Section 17. The Senate and the House of Representatives shall each have an Electoral Tribunal which shall be the sole judge of all contests relating to the election, returns, and qualifications of their respective Members. Each Electoral Tribunal shall be composed of nine Members, three of whom shall be Justices of the Supreme Court to be designated by the Chief Justice, and the remaining six shall be Members of the Senate or the House of Representatives, as the case may be, who shall be chosen on the basis of proportional representation from the political parties and the parties or organizations registered under the party-list system represented therein. The senior Justice in the Electoral Tribunal shall be its Chairman. i) Composition The Senate and the House shall each have an Electoral Tribunal which shall be composed of: 1. 2.
3 Supreme Court Justices to be designted by the Chief Justices; & 6 members of the Senate or House, as the case may be.
The senior Justice in the Electoral Tribunal shall be its Chairman. Note: The congressional members of the ET’s shall be chosen on the basis of proportional representation from the political parties and party-list organizations. CASES •
Is the House of Representatives empowered by the Constitution to interfere with the disposition of an election contest in the House Electoral Tribunal through the ruse of "reorganizing" the representation in the tribunal of the majority party? Section 17, Article VI of the 1987 Constitution supplies the answer to that question. Under the said provision, the Justices held the deciding votes, and it was impossible for any political party to control the voting in the tribunal. The use of the word "sole" in both Section 17 of the 1987 Constitution and Section 11 of the 1935 Constitution underscores the exclusive jurisdiction of the House Electoral Tribunal as judge of contests relating to the election, returns and qualifications of the members of the House of Representatives. The tribunal was created to function as a nonpartisan court although
two-thirds of its members are politicians. It is a non-political body in a sea of politicians. To be able to exercise exclusive jurisdiction, the House Electoral Tribunal must be independent. Its jurisdiction to hear and decide congressional election contests is not to be shared by it with the Legislature nor with the Courts. The resolution of the House of Representatives removing Congressman Camasura from the House Electoral Tribunal for disloyalty to the LDP, because he cast his vote in favor of the Nacionalista Party's candidate, Bondoc, is a clear impairment of the constitutional prerogative of the House Electoral Tribunal to be the sole judge of the election contest between Pineda and Bondoc (Bondoc vs. Pineda, 201 SCRA 792). •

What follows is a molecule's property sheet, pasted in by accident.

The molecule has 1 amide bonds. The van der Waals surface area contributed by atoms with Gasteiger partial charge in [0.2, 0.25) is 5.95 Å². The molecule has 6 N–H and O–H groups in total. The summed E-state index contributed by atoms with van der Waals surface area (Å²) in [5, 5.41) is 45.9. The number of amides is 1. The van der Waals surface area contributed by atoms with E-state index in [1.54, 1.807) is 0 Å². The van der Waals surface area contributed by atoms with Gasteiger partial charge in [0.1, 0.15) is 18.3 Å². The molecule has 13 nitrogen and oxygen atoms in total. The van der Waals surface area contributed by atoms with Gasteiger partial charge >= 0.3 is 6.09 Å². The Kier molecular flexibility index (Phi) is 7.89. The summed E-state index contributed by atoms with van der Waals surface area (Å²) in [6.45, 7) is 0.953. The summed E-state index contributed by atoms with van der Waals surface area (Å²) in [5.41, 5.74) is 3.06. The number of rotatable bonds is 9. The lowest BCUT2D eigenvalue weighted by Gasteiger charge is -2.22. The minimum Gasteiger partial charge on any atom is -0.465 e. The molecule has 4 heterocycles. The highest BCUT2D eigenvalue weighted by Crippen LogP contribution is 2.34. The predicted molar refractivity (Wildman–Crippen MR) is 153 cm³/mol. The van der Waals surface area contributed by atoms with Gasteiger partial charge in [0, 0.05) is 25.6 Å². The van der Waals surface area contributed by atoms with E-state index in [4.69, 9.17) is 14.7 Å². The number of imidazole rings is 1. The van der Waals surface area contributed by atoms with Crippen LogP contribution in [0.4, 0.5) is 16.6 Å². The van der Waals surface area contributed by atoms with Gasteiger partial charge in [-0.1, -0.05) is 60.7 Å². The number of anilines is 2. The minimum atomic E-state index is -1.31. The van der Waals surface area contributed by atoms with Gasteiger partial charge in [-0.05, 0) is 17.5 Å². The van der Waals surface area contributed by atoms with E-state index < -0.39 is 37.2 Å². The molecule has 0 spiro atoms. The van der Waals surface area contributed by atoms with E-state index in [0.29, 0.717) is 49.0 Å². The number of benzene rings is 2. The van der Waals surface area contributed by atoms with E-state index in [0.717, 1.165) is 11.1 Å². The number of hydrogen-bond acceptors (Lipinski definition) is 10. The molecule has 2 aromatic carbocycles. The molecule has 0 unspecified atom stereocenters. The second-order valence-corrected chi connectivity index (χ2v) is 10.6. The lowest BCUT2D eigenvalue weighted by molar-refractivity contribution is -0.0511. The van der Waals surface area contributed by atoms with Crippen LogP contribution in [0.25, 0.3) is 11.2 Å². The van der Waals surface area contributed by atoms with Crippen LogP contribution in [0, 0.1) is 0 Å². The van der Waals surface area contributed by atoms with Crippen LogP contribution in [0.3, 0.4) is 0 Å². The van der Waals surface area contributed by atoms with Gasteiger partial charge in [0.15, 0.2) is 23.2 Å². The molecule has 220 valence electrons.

The proposed amendment to the Tribunal's Rules (Section 24) — requiring the concurrence of five (5) members for the adoption of resolutions of whatever nature — is a proviso that where more than four (4) members are disqualified, the remaining members shall constitute a quorum, if not less than three (3) including one (1) Justice, and may adopt resolutions by majority vote with no abstentions. We do not agree with petitioners' thesis. We opine that in fact the most fundamental objection to such proposal lies in the plain terms and intent of the Constitution itself which, in its Article VI, Section 17, creates the Senate Electoral Tribunal, ordains its composition and defines its jurisdiction and powers. For a Tribunal to be staffed by both Justices of the Supreme Court and Members of the Senate, the Constitution intended that both those "judicial" and "legislative" components commonly share the duty and authority of deciding all contests relating to the election, returns and qualifications of Senators. Every Member of the Tribunal may, as his conscience dictates, refrain from participating in the resolution of a case where he sincerely feels that his personal interests or biases would stand in the way of an objective and impartial judgment. What we are merely saying is that in the light of the Constitution, the Senate Electoral Tribunal cannot legally function as such, absent its entire membership of Senators and that no amendment of its Rules can confer on the three Justices-Members alone the power of valid adjudication of a senatorial election contest (Abbas vs. Senate Electoral Tribunal, 166 SCRA 651). ii) Powers
1. Sole judge of all contest relating to the election, returns and qualification of their respective members (Sec. 17, Art.VI);
2. Rule-making power CASES •